Nigeria’s government confirmed that 110 girls are still missing a week after Boko Haram militants attacked the town of Dapchi, according to the Associated Press. Information Minister Lai Mohammed made the announcement Sunday. Meanwhile, family members of the girls claim that officials have been slow to respond to the kidnappings.
The girls were captured from Government Girls Science and Technical College on February 19, and it’s currently unknown what their fate is. Witnesses said that Boko Haram asked specifically where the girls’ school was located. Other witnesses told officials they saw the girls being taken away at gunpoint. The Islamist extremist group kidnapped 276 girls from a boarding school in Chibok back in 2014. The incident shocked the world and initiated the global #BringBackOurGirls campaign calling for the girls' return.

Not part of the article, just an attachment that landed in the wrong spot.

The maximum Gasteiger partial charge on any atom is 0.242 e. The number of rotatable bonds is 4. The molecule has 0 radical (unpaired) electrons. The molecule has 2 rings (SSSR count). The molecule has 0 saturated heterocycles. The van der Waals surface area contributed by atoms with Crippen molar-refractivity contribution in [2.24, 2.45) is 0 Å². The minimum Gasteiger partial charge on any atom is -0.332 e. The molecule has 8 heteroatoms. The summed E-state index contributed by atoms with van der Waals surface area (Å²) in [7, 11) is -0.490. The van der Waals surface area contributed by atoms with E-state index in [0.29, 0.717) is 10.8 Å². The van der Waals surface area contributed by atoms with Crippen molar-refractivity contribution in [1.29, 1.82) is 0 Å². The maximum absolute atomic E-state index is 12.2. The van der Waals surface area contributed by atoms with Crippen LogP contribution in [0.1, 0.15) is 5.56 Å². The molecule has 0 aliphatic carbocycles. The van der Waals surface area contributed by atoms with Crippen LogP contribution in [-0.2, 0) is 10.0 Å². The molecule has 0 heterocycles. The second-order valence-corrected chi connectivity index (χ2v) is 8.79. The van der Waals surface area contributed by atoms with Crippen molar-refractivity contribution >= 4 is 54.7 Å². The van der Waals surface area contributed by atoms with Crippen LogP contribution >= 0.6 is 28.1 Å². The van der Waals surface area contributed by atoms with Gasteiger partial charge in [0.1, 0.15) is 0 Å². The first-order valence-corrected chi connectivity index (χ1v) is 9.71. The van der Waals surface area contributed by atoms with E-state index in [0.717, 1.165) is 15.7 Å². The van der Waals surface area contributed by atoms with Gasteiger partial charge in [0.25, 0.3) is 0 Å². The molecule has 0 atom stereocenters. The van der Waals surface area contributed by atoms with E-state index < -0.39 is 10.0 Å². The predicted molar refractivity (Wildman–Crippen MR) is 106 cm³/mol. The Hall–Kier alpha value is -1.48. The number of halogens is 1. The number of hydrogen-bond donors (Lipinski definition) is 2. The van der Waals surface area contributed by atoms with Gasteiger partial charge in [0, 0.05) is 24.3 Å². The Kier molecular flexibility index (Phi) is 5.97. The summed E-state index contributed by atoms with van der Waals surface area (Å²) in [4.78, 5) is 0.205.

Boko Haram later revealed that many of the girls from Chibok were forced to marry their captors. To this day, about 100 of the girls kidnapped in 2014 have never returned back to their families, according to AP.
There has been back and forth from officials, who previously misstated that some of the girls have been rescued. Nigeria’s president has called the kidnapping a “national disaster” and said that armed forces are working to locate the girls. “The entire country stands as one with the girls’ families, the government and the people of Yobe State. This is a national disaster. We are sorry that this could have happened and share your pain,” President Muhammadu Buhari said in a press conference earlier this week. “We pray that our gallant armed forces will locate and safely return your missing family members.”